BOSTON, Aug. 27--In laboratory tests, vitamin E prevented the death of brain cells exposed to a toxic protein found in the brains of patients with Alzheimer's disease, it was reported here today.
The protein, amyloid beta peptide (AB), is the major constituent of the senile plaques found in Alzheimer brains, and it generates oxygen free radicals that attack and kill brain cells, said Allan Butterfield, Ph.D., professor of chemistry and director of the Center for Membrane Sciences of the University of Kentucky. He presented his findings at a national meeting of the American Chemical Society, the world's largest scientific society.
Now, Dr. Butterfield says, he has become the first to see the actual death and survival of brain cells in tests of AB and antioxidants.
In one study, Dr. Butterfield added AB to the normal brain cells of test rodents and watched as all the cells died. He then pretreated rodent brain cells with Vitamin E before adding the AB. The Vitamin E prevented oxidation and cell death in almost every case, he said.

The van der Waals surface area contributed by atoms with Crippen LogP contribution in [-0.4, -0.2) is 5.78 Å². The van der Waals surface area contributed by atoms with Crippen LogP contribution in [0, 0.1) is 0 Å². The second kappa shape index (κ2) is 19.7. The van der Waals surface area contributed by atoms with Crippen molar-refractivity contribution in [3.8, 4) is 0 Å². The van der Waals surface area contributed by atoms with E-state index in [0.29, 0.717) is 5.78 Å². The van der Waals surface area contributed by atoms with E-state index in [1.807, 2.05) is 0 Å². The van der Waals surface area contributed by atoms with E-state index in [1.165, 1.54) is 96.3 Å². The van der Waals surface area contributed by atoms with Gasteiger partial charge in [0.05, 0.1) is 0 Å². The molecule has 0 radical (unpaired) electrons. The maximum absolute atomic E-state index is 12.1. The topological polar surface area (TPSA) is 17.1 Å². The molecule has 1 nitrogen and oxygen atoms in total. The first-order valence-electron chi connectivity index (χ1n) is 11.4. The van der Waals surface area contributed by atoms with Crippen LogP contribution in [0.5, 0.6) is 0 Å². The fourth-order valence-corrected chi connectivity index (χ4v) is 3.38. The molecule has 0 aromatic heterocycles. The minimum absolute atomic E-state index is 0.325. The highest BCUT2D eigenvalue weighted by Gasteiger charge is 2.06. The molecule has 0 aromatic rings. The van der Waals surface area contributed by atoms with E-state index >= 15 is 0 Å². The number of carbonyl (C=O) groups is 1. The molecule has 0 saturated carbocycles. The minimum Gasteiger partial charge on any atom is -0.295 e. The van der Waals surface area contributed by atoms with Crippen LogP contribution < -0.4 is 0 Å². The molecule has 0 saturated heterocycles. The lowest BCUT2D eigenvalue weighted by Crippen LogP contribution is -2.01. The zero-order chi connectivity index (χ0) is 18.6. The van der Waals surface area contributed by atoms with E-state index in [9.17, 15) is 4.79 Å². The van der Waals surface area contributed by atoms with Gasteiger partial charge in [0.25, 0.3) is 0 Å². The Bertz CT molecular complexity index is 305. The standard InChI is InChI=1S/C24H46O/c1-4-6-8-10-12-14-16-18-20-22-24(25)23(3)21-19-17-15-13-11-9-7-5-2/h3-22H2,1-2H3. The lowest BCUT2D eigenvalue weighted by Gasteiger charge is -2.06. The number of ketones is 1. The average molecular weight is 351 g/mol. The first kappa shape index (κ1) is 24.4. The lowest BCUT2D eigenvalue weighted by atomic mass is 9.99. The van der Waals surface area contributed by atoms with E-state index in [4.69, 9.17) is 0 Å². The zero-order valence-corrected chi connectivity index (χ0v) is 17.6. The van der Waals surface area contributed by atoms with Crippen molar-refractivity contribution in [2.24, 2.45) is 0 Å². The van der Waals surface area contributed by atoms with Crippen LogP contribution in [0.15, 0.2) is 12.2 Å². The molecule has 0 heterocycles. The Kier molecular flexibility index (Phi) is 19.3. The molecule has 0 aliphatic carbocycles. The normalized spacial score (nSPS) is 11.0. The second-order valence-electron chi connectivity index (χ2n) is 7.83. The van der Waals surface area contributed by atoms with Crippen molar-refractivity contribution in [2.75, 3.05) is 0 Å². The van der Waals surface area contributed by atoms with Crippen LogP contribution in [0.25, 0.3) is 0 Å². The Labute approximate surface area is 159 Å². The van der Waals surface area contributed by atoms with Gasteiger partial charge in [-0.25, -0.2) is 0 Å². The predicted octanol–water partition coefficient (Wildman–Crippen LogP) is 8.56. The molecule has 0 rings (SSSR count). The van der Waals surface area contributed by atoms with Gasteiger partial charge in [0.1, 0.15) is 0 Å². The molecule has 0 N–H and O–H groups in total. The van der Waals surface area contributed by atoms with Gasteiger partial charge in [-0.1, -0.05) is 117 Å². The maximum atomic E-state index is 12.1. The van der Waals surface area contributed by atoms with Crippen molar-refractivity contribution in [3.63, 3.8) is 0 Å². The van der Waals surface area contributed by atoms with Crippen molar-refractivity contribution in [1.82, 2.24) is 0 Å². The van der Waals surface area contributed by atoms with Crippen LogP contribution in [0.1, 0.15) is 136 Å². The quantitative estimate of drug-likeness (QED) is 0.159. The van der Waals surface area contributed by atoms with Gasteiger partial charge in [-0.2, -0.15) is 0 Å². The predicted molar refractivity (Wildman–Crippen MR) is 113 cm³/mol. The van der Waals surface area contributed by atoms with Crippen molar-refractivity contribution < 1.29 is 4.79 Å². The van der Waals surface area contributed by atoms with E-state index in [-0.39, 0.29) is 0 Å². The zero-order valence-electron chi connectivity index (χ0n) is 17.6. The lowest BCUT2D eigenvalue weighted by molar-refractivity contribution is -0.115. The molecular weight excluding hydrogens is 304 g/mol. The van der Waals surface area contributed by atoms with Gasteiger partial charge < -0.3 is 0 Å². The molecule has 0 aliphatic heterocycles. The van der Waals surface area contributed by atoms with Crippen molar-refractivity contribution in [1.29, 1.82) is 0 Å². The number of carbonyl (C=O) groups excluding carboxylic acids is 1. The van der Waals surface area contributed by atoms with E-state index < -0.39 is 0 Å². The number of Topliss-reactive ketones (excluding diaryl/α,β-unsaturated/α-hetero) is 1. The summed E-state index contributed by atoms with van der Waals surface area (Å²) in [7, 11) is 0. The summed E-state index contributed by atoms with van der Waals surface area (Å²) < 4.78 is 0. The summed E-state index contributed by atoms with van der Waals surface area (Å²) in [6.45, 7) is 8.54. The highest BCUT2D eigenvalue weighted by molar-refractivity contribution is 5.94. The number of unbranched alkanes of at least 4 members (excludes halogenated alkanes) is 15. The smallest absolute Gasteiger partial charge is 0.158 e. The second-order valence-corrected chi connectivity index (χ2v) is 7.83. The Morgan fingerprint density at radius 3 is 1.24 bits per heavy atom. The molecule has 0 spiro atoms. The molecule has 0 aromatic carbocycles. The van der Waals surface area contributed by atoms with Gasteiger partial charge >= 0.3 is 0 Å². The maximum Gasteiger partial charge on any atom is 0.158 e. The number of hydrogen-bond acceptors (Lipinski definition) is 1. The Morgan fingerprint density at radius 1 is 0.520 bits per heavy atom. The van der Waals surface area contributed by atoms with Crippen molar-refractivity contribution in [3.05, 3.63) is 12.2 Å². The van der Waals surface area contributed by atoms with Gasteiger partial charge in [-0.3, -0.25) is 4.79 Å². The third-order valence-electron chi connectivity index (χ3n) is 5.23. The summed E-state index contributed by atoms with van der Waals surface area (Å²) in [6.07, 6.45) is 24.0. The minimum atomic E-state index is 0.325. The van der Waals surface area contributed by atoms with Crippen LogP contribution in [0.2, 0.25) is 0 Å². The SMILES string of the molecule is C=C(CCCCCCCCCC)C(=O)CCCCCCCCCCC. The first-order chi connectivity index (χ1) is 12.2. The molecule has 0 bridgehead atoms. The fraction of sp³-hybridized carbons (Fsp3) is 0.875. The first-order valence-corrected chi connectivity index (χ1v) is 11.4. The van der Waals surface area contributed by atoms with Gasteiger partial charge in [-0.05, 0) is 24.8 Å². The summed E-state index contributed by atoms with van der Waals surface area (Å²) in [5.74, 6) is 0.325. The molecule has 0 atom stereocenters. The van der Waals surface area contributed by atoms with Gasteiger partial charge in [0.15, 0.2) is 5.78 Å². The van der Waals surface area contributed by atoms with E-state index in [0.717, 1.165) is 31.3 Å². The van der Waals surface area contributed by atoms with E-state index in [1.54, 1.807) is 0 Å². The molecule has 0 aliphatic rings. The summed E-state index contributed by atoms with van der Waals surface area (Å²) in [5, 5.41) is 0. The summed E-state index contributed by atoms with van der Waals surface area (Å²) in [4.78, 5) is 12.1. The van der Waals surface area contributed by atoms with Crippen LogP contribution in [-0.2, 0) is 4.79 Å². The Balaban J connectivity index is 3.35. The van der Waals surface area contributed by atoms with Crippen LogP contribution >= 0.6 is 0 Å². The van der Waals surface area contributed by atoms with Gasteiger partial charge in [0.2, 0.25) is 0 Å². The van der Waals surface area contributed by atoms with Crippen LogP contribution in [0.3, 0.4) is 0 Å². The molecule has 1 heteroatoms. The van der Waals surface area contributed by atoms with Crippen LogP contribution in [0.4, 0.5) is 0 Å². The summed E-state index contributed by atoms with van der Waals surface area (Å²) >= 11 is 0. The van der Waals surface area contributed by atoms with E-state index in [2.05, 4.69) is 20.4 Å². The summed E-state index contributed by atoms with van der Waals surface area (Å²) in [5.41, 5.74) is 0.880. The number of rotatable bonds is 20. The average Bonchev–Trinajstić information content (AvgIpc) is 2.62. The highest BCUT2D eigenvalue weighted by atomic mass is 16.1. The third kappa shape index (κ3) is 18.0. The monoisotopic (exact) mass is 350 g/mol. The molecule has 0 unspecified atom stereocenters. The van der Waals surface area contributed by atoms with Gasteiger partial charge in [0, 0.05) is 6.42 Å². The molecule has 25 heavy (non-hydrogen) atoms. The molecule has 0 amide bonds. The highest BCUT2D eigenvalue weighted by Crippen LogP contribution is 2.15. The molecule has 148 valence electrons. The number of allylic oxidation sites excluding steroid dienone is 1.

Another study, done in collaboration with colleague Mark Mattson, achieved even more dramatic result: Here Dr. Butterfield added AB to brain cells that had been genetically altered to produce antioxidants, in this case a protein called BCL-2. All of the genetically altered cells survived, he said. "The tests provide a model for how Alzheimer brain cells die-one I hope might someday light a path toward better therapies," he said.
In 1994, Dr. Butterfield postulated that AB generates oxygen free radicals that kill cells. His work helped to promote an explosion of research to determine whether antioxidants, such as vitamin E, could keep the cells alive.
Free radicals are molecules with one or more unpaired electrons that can unite
with the molecules in healthy cells and ultimately kill them; antioxidants are
molecules that can destroy these damaging free radicals. "I think it very
Contact: Nancy Blount
American Chemical Society